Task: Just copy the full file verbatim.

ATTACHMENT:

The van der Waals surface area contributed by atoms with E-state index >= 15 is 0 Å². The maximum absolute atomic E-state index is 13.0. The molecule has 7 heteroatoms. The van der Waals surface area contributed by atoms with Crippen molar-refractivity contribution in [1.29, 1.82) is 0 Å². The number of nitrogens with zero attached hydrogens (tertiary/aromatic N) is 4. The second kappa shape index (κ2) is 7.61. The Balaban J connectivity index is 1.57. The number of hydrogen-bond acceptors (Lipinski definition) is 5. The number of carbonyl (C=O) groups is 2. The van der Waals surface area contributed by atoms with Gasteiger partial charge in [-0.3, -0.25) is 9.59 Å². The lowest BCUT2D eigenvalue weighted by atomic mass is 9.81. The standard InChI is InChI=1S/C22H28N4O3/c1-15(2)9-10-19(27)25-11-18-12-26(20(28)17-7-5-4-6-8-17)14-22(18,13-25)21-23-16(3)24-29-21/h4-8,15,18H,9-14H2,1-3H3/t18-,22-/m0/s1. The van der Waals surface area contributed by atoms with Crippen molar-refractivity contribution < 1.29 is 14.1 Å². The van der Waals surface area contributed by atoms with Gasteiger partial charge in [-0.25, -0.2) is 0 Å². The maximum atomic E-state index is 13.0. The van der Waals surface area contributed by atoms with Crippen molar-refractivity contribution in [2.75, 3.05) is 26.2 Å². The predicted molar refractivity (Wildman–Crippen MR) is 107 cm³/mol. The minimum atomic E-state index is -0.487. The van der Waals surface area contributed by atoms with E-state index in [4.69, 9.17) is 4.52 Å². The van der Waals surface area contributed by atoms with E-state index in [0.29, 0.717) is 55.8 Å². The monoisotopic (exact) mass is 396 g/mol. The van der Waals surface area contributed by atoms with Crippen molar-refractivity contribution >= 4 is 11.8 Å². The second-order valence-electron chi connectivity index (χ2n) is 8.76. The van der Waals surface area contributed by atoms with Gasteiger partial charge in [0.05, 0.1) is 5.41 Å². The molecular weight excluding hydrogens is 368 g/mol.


The van der Waals surface area contributed by atoms with E-state index >= 15 is 0 Å². The maximum absolute atomic E-state index is 13.0. The molecule has 7 heteroatoms. The van der Waals surface area contributed by atoms with Crippen molar-refractivity contribution in [1.29, 1.82) is 0 Å². The number of nitrogens with zero attached hydrogens (tertiary/aromatic N) is 4. The second kappa shape index (κ2) is 7.61. The Balaban J connectivity index is 1.57. The number of hydrogen-bond acceptors (Lipinski definition) is 5. The number of carbonyl (C=O) groups is 2. The van der Waals surface area contributed by atoms with Gasteiger partial charge in [-0.3, -0.25) is 9.59 Å². The lowest BCUT2D eigenvalue weighted by atomic mass is 9.81. The standard InChI is InChI=1S/C22H28N4O3/c1-15(2)9-10-19(27)25-11-18-12-26(20(28)17-7-5-4-6-8-17)14-22(18,13-25)21-23-16(3)24-29-21/h4-8,15,18H,9-14H2,1-3H3/t18-,22-/m0/s1. The van der Waals surface area contributed by atoms with Crippen molar-refractivity contribution < 1.29 is 14.1 Å². The van der Waals surface area contributed by atoms with Gasteiger partial charge in [-0.25, -0.2) is 0 Å². The maximum atomic E-state index is 13.0. The van der Waals surface area contributed by atoms with Crippen molar-refractivity contribution in [2.75, 3.05) is 26.2 Å². The predicted molar refractivity (Wildman–Crippen MR) is 107 cm³/mol. The minimum atomic E-state index is -0.487. The van der Waals surface area contributed by atoms with E-state index in [4.69, 9.17) is 4.52 Å². The van der Waals surface area contributed by atoms with E-state index in [0.29, 0.717) is 55.8 Å². The monoisotopic (exact) mass is 396 g/mol. The van der Waals surface area contributed by atoms with Crippen molar-refractivity contribution >= 4 is 11.8 Å². The second-order valence-electron chi connectivity index (χ2n) is 8.76. The van der Waals surface area contributed by atoms with Gasteiger partial charge in [0.05, 0.1) is 5.41 Å². The molecular weight excluding hydrogens is 368 g/mol.